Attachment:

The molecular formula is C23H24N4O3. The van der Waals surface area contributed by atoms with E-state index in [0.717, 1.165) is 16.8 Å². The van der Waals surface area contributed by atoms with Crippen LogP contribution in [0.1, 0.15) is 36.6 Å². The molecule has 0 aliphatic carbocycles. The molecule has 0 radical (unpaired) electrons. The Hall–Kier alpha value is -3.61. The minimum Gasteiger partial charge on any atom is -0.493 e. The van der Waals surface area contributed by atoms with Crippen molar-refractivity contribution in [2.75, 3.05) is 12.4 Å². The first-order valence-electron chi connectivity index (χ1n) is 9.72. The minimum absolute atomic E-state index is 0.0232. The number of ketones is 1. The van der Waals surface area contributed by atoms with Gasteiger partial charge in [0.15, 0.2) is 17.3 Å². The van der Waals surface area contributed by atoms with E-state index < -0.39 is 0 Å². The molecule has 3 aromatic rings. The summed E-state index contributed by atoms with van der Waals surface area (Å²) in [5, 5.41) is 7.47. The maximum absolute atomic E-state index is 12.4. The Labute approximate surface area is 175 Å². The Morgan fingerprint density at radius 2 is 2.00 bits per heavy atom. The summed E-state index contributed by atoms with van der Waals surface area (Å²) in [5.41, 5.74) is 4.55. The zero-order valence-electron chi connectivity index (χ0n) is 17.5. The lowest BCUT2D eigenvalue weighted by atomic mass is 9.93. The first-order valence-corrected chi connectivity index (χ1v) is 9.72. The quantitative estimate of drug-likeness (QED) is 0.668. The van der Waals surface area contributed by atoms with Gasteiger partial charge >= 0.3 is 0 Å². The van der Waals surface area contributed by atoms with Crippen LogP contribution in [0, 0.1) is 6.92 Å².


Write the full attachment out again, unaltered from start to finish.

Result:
The molecular formula is C23H24N4O3. The van der Waals surface area contributed by atoms with E-state index in [0.717, 1.165) is 16.8 Å². The van der Waals surface area contributed by atoms with Crippen LogP contribution in [0.1, 0.15) is 36.6 Å². The molecule has 0 aliphatic carbocycles. The molecule has 0 radical (unpaired) electrons. The Hall–Kier alpha value is -3.61. The minimum Gasteiger partial charge on any atom is -0.493 e. The van der Waals surface area contributed by atoms with Crippen molar-refractivity contribution in [2.75, 3.05) is 12.4 Å². The first-order valence-electron chi connectivity index (χ1n) is 9.72. The minimum absolute atomic E-state index is 0.0232. The number of ketones is 1. The van der Waals surface area contributed by atoms with Gasteiger partial charge in [0.15, 0.2) is 17.3 Å². The van der Waals surface area contributed by atoms with E-state index < -0.39 is 0 Å². The molecule has 3 aromatic rings. The summed E-state index contributed by atoms with van der Waals surface area (Å²) in [5, 5.41) is 7.47. The maximum absolute atomic E-state index is 12.4. The Labute approximate surface area is 175 Å². The Morgan fingerprint density at radius 2 is 2.00 bits per heavy atom. The summed E-state index contributed by atoms with van der Waals surface area (Å²) in [5.41, 5.74) is 4.55. The zero-order valence-electron chi connectivity index (χ0n) is 17.5. The lowest BCUT2D eigenvalue weighted by atomic mass is 9.93. The first-order valence-corrected chi connectivity index (χ1v) is 9.72. The quantitative estimate of drug-likeness (QED) is 0.668. The van der Waals surface area contributed by atoms with Gasteiger partial charge >= 0.3 is 0 Å². The van der Waals surface area contributed by atoms with Crippen LogP contribution in [0, 0.1) is 6.92 Å².